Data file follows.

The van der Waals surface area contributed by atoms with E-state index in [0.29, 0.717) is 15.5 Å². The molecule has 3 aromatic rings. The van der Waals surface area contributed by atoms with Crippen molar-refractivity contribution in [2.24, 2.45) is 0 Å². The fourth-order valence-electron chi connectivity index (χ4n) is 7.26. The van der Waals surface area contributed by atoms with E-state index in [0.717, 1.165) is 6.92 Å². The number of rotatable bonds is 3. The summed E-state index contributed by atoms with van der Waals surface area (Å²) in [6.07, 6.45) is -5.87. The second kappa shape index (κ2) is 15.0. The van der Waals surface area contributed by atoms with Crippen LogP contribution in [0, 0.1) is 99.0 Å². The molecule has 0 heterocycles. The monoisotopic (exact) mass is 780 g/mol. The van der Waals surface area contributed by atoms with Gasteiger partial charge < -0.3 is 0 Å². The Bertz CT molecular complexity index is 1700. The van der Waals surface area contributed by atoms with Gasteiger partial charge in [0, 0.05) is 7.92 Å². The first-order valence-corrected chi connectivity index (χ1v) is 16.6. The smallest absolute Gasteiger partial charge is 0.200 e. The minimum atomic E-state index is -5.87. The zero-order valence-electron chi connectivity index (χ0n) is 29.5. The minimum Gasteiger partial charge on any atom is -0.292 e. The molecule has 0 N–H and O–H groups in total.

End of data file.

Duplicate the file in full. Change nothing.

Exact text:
The van der Waals surface area contributed by atoms with E-state index in [0.29, 0.717) is 15.5 Å². The molecule has 3 aromatic rings. The van der Waals surface area contributed by atoms with Crippen molar-refractivity contribution in [2.24, 2.45) is 0 Å². The fourth-order valence-electron chi connectivity index (χ4n) is 7.26. The van der Waals surface area contributed by atoms with E-state index in [0.717, 1.165) is 6.92 Å². The number of rotatable bonds is 3. The summed E-state index contributed by atoms with van der Waals surface area (Å²) in [6.07, 6.45) is -5.87. The second kappa shape index (κ2) is 15.0. The van der Waals surface area contributed by atoms with Crippen LogP contribution in [0, 0.1) is 99.0 Å². The molecule has 0 heterocycles. The monoisotopic (exact) mass is 780 g/mol. The van der Waals surface area contributed by atoms with Gasteiger partial charge < -0.3 is 0 Å². The Bertz CT molecular complexity index is 1700. The van der Waals surface area contributed by atoms with Gasteiger partial charge in [0, 0.05) is 7.92 Å². The first-order valence-corrected chi connectivity index (χ1v) is 16.6. The smallest absolute Gasteiger partial charge is 0.200 e. The minimum atomic E-state index is -5.87. The zero-order valence-electron chi connectivity index (χ0n) is 29.5. The minimum Gasteiger partial charge on any atom is -0.292 e. The molecule has 0 N–H and O–H groups in total.